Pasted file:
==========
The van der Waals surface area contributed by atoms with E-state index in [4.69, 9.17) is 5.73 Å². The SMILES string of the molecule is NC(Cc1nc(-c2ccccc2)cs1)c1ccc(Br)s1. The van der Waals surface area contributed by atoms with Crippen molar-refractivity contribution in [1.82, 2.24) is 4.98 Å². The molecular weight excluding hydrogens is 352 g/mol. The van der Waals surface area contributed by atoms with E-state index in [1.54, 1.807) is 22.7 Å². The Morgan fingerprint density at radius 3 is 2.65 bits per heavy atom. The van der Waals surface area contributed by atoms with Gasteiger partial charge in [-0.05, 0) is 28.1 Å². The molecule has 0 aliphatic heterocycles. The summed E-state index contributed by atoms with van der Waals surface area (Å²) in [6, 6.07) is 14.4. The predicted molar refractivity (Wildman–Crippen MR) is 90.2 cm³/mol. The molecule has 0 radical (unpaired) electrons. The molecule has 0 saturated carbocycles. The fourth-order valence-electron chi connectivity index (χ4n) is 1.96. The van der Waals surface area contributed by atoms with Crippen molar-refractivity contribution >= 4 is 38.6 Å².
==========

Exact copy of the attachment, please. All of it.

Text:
The van der Waals surface area contributed by atoms with E-state index in [4.69, 9.17) is 5.73 Å². The SMILES string of the molecule is NC(Cc1nc(-c2ccccc2)cs1)c1ccc(Br)s1. The van der Waals surface area contributed by atoms with Crippen molar-refractivity contribution in [1.82, 2.24) is 4.98 Å². The molecular weight excluding hydrogens is 352 g/mol. The van der Waals surface area contributed by atoms with E-state index in [1.54, 1.807) is 22.7 Å². The Morgan fingerprint density at radius 3 is 2.65 bits per heavy atom. The van der Waals surface area contributed by atoms with Gasteiger partial charge in [-0.05, 0) is 28.1 Å². The molecule has 0 aliphatic heterocycles. The summed E-state index contributed by atoms with van der Waals surface area (Å²) in [6, 6.07) is 14.4. The predicted molar refractivity (Wildman–Crippen MR) is 90.2 cm³/mol. The molecule has 0 radical (unpaired) electrons. The molecule has 0 saturated carbocycles. The fourth-order valence-electron chi connectivity index (χ4n) is 1.96. The van der Waals surface area contributed by atoms with Crippen molar-refractivity contribution >= 4 is 38.6 Å².